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Create a Simple, Cross-Browser, Dropdown Menu User Control with C#


In this article, Nick Howard will demonstrate the use of an ASP.NET user control coded in C#. In order to accomplish this task, a variety of technologies will be utilized including XML, XSL/XSLT, CSS and JavaScript.

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By: Wrox Team
Rating: 4 stars4 stars4 stars4 stars4 stars / 158
November 05, 2002
TABLE OF CONTENTS:
  1. · Create a Simple, Cross-Browser, Dropdown Menu User Control with C#
  2. · What are ASP.NET User Controls?
  3. · Control Design
  4. · Using the Control
  5. · Conclusion

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Create a Simple, Cross-Browser, Dropdown Menu User Control with C# - Conclusion
(Page 5 of 5 )

The goal was to create a simple user ASP.NET control that was not only immediately useful, but easily (and highly) extensible. We have used XML to store hierarchical data (in this case the menu structure), XSL/XSLT to transform our data into another form of XML - HTML, CSS to liven up the menu's display (with nice fonts and colors) and JavaScript to manipulate the menu control (in multiple browser types no less). And finally, we implemented its functionality in an ASP.NET user control.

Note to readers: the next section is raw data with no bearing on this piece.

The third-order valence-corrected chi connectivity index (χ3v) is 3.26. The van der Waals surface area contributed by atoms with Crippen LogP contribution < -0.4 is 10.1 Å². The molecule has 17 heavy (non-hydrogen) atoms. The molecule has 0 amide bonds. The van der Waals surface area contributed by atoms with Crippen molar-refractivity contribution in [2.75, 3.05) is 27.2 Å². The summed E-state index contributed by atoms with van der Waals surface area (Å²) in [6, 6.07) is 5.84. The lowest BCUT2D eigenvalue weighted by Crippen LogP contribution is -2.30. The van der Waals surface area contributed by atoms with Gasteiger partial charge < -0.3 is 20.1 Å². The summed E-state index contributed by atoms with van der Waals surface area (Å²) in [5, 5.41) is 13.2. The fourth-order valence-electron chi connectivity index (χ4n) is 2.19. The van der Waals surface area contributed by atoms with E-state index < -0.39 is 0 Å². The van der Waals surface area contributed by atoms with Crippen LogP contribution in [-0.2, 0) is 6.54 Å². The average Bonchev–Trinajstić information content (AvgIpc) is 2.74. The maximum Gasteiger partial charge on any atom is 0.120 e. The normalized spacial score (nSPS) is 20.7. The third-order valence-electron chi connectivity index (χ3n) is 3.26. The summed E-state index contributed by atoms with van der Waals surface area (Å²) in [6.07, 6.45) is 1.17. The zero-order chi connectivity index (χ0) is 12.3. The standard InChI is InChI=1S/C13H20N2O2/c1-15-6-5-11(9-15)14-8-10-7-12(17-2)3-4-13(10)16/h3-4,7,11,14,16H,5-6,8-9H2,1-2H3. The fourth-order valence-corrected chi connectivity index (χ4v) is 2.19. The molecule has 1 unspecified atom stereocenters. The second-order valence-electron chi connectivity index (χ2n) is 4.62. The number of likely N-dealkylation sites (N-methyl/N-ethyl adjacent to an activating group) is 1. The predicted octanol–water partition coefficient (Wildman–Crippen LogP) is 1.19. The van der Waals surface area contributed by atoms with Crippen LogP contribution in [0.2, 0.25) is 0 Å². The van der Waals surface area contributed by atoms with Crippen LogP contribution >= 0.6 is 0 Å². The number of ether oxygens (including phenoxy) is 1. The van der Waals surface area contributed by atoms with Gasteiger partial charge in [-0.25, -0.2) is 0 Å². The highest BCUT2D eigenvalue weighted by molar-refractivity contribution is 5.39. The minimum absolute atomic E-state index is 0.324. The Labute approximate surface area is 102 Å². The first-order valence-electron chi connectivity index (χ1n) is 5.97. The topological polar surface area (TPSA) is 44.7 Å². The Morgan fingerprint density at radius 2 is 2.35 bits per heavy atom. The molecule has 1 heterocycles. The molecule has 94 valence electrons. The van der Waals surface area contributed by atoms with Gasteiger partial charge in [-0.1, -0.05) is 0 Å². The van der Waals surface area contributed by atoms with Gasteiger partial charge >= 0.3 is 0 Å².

It may seem that by reaching the goal you have also come to the conclusion of your journey, however, it's really just the beginning. There are a number of things you can do in order to improve your user control and make it more robust. For instance, you could address code behind file compilation so only the .ascx and .dll files need to be deployed as part of a web application (most of us don't want our code out there for everyone to see). You could extend your control's public property list to include runtime setting of the CSS filename or set the name of a folder where the .xsl, .css and .js files used to create, display and manipulate our control are stored (so you can dynamically generate the <link /> and <script /> tags in the .ascx file). You could allow for more than one menu control per page (the XSL is limiting this as of now). You could change menu item text based on some run-time criteria. The list goes on and on. It's really up to you.

Good Luck!
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